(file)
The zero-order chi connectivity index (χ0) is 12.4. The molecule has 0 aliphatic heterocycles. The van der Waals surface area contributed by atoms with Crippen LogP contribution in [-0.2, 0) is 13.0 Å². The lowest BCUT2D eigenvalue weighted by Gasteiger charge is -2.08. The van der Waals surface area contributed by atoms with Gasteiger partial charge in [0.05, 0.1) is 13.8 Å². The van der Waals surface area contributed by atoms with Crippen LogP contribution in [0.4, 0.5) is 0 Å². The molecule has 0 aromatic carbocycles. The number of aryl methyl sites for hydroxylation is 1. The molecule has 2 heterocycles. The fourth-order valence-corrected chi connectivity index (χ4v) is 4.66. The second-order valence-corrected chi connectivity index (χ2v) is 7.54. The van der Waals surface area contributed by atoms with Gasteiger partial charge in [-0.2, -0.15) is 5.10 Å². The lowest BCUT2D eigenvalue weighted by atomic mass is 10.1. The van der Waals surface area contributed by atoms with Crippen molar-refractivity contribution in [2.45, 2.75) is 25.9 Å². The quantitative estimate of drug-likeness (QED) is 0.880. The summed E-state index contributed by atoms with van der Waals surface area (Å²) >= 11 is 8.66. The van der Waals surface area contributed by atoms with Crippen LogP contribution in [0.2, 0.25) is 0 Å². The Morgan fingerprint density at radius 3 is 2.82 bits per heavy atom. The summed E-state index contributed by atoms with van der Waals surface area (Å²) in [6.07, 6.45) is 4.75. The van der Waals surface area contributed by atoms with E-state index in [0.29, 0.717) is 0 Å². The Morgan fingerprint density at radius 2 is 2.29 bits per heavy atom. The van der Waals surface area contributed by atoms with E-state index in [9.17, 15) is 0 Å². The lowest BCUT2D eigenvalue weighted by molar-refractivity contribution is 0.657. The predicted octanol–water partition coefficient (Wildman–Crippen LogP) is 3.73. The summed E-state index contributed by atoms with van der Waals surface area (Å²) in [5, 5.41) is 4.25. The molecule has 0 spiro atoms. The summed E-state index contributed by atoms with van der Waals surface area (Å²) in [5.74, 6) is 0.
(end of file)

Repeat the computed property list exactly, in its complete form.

The zero-order chi connectivity index (χ0) is 12.4. The molecule has 0 aliphatic heterocycles. The van der Waals surface area contributed by atoms with Crippen LogP contribution in [-0.2, 0) is 13.0 Å². The lowest BCUT2D eigenvalue weighted by Gasteiger charge is -2.08. The van der Waals surface area contributed by atoms with Gasteiger partial charge in [0.05, 0.1) is 13.8 Å². The van der Waals surface area contributed by atoms with Crippen LogP contribution in [0.4, 0.5) is 0 Å². The molecule has 0 aromatic carbocycles. The number of aryl methyl sites for hydroxylation is 1. The molecule has 2 heterocycles. The fourth-order valence-corrected chi connectivity index (χ4v) is 4.66. The second-order valence-corrected chi connectivity index (χ2v) is 7.54. The van der Waals surface area contributed by atoms with Gasteiger partial charge in [-0.2, -0.15) is 5.10 Å². The lowest BCUT2D eigenvalue weighted by atomic mass is 10.1. The van der Waals surface area contributed by atoms with Crippen molar-refractivity contribution in [2.45, 2.75) is 25.9 Å². The quantitative estimate of drug-likeness (QED) is 0.880. The summed E-state index contributed by atoms with van der Waals surface area (Å²) >= 11 is 8.66. The van der Waals surface area contributed by atoms with Crippen LogP contribution in [0.2, 0.25) is 0 Å². The Morgan fingerprint density at radius 3 is 2.82 bits per heavy atom. The summed E-state index contributed by atoms with van der Waals surface area (Å²) in [6.07, 6.45) is 4.75. The van der Waals surface area contributed by atoms with E-state index in [0.29, 0.717) is 0 Å². The Morgan fingerprint density at radius 2 is 2.29 bits per heavy atom. The van der Waals surface area contributed by atoms with E-state index in [9.17, 15) is 0 Å². The lowest BCUT2D eigenvalue weighted by molar-refractivity contribution is 0.657. The predicted octanol–water partition coefficient (Wildman–Crippen LogP) is 3.73. The summed E-state index contributed by atoms with van der Waals surface area (Å²) in [5, 5.41) is 4.25. The molecule has 0 spiro atoms. The summed E-state index contributed by atoms with van der Waals surface area (Å²) in [5.74, 6) is 0.